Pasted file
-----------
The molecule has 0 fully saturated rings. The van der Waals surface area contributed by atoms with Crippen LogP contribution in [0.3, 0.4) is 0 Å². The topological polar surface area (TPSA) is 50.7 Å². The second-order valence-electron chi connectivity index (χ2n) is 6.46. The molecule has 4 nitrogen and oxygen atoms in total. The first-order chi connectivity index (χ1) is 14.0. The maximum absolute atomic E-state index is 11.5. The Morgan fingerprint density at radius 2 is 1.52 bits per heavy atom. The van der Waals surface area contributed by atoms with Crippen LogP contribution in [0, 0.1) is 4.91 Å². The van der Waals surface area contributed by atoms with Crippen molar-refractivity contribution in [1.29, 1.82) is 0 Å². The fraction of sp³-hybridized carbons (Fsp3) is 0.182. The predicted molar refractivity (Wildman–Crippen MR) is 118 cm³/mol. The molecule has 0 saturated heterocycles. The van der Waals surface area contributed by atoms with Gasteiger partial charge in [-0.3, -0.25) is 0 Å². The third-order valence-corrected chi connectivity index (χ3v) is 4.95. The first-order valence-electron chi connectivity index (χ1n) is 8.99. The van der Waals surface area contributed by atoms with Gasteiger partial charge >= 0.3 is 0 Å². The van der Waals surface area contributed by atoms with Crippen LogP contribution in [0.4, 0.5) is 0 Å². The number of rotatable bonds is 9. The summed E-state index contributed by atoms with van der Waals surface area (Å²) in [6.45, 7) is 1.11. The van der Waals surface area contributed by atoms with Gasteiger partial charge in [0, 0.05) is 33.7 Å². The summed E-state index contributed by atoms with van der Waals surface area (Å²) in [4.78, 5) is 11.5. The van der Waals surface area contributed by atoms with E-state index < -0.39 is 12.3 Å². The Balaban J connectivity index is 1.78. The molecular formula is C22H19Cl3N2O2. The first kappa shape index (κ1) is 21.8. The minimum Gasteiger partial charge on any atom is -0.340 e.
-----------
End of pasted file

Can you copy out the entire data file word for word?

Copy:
The molecule has 0 fully saturated rings. The van der Waals surface area contributed by atoms with Crippen LogP contribution in [0.3, 0.4) is 0 Å². The topological polar surface area (TPSA) is 50.7 Å². The second-order valence-electron chi connectivity index (χ2n) is 6.46. The molecule has 4 nitrogen and oxygen atoms in total. The first-order chi connectivity index (χ1) is 14.0. The maximum absolute atomic E-state index is 11.5. The Morgan fingerprint density at radius 2 is 1.52 bits per heavy atom. The van der Waals surface area contributed by atoms with Crippen LogP contribution in [0, 0.1) is 4.91 Å². The van der Waals surface area contributed by atoms with Crippen molar-refractivity contribution in [1.29, 1.82) is 0 Å². The fraction of sp³-hybridized carbons (Fsp3) is 0.182. The predicted molar refractivity (Wildman–Crippen MR) is 118 cm³/mol. The molecule has 0 saturated heterocycles. The van der Waals surface area contributed by atoms with Gasteiger partial charge in [-0.3, -0.25) is 0 Å². The third-order valence-corrected chi connectivity index (χ3v) is 4.95. The first-order valence-electron chi connectivity index (χ1n) is 8.99. The van der Waals surface area contributed by atoms with Gasteiger partial charge >= 0.3 is 0 Å². The van der Waals surface area contributed by atoms with Crippen LogP contribution in [0.4, 0.5) is 0 Å². The number of rotatable bonds is 9. The summed E-state index contributed by atoms with van der Waals surface area (Å²) in [6.45, 7) is 1.11. The van der Waals surface area contributed by atoms with Gasteiger partial charge in [0, 0.05) is 33.7 Å². The summed E-state index contributed by atoms with van der Waals surface area (Å²) in [4.78, 5) is 11.5. The van der Waals surface area contributed by atoms with E-state index < -0.39 is 12.3 Å². The Balaban J connectivity index is 1.78. The molecular formula is C22H19Cl3N2O2. The first kappa shape index (κ1) is 21.8. The minimum Gasteiger partial charge on any atom is -0.340 e.